This one falls into the category of “If you say it enough times, maybe it becomes true.” It’s our President using his Twitter as a kind of online vision board, which is cute! It’s also helpful to imagine him saying this at top volume, with his fingers in his ears.
As smarter souls than I have noted, #actually most jobs in The Fake Media are salaried positions, wherein the concept of “overtime” doesn’t really come into play. It’s also why so many of us are eager for this administration to end, since you can’t even get a minute to sit down for a goddamn bagel in the morning before the 70-year-old psychopath in the Oval is having a global thermonuclear meltdown on the email machine.
Mmmmkay, two things. 1) This “very active President with lots of things happening” has spent more time on vacation than any Commander-in-Chief in recent history (since taking office, he’s spent half of his weekends at his resort in Florida), all the while failing miserably to deliver on his campaign promises. 2) We’ve had presidents navigate that office in the midst of wars, depressions, recessions, and tragedies. They somehow managed to avoid shrugging, “I’m too busy for my people to tell the truth, whaddaya wanna do about it?”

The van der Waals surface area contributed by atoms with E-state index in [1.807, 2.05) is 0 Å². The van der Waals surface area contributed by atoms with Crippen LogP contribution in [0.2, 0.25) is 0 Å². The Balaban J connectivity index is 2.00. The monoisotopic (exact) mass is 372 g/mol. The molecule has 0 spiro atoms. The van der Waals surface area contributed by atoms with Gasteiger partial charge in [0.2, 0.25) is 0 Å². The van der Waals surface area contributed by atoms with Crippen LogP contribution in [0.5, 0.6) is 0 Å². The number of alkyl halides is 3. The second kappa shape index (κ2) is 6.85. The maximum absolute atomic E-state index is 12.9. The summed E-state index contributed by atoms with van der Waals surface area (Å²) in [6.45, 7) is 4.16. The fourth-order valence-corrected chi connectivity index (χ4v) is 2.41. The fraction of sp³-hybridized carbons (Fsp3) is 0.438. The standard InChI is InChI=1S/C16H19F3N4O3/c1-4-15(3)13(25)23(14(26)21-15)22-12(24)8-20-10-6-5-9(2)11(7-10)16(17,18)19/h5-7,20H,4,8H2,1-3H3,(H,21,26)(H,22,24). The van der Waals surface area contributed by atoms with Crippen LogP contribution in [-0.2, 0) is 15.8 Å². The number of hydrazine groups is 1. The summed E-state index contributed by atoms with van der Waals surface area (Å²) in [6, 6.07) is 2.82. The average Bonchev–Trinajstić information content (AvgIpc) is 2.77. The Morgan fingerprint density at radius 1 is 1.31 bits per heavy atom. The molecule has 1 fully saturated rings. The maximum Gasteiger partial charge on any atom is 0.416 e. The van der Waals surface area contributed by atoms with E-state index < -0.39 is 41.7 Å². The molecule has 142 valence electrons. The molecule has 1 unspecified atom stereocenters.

Yep, this is all perfectly normal and healthy and not the least bit worrisome. You just feed the press the information, and they’ll print it as written. Sounds awesome and not at all dictator-y!
Just a reminder that a) James Comey is now a private citizen and free to talk to whomever he likes, b) he’ll presumably be testifying about those conversations at some point, so this would be the second time this week that Mr. Trump attempted to intimidate a federal witness from his social media platform, and c) the notion that “tapes” will come into play is a level of Watergate cosplay we could have only dreamed of.
“Virtually everyone else” is some awfully selective language, but I get what he’s doing. Sometime back, I wrote about how Trump governs like the winner of one of his beauty pageants, but I’ve since read a more compelling analogy: he runs the country like a spoiled child. Writer Michael D’Antonio pegs him at six, but I’ve got a three-year-old, and that rings closer to the truth for me. She does this all the time, having a little tantrum, saying something pointed and leaving the room and slamming the door, then coming back in to add something before leaving with another slam, and so on.
So I suggest we all handle this the way we handle our kid when she’s having a meltdown: you ignore her, and let her get it of her system, because you can’t engage with someone when they’re that far gone.
And then, when she’s all done screaming and crying and throwing things, we impeach her.